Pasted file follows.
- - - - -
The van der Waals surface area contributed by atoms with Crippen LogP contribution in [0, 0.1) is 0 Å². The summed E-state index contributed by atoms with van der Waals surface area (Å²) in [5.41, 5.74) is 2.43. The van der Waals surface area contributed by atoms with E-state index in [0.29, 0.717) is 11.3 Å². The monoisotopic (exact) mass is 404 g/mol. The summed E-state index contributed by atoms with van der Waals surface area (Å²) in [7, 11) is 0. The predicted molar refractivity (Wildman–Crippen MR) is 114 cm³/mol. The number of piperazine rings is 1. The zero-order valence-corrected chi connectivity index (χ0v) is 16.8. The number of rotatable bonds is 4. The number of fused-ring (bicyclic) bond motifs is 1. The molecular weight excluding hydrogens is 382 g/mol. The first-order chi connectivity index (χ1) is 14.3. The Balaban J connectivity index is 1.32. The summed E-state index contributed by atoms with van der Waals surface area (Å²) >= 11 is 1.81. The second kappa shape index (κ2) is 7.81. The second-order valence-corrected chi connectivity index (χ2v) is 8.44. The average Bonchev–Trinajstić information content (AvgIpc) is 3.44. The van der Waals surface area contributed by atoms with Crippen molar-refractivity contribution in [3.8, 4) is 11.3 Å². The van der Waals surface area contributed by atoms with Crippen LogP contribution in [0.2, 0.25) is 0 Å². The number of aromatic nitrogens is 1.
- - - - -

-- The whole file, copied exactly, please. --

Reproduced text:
The van der Waals surface area contributed by atoms with Crippen LogP contribution in [0, 0.1) is 0 Å². The summed E-state index contributed by atoms with van der Waals surface area (Å²) in [5.41, 5.74) is 2.43. The van der Waals surface area contributed by atoms with E-state index in [0.29, 0.717) is 11.3 Å². The monoisotopic (exact) mass is 404 g/mol. The summed E-state index contributed by atoms with van der Waals surface area (Å²) in [7, 11) is 0. The predicted molar refractivity (Wildman–Crippen MR) is 114 cm³/mol. The number of piperazine rings is 1. The zero-order valence-corrected chi connectivity index (χ0v) is 16.8. The number of rotatable bonds is 4. The number of fused-ring (bicyclic) bond motifs is 1. The molecular weight excluding hydrogens is 382 g/mol. The first-order chi connectivity index (χ1) is 14.3. The Balaban J connectivity index is 1.32. The summed E-state index contributed by atoms with van der Waals surface area (Å²) >= 11 is 1.81. The second kappa shape index (κ2) is 7.81. The second-order valence-corrected chi connectivity index (χ2v) is 8.44. The average Bonchev–Trinajstić information content (AvgIpc) is 3.44. The van der Waals surface area contributed by atoms with Crippen molar-refractivity contribution in [3.8, 4) is 11.3 Å². The van der Waals surface area contributed by atoms with Crippen LogP contribution in [0.2, 0.25) is 0 Å². The number of aromatic nitrogens is 1.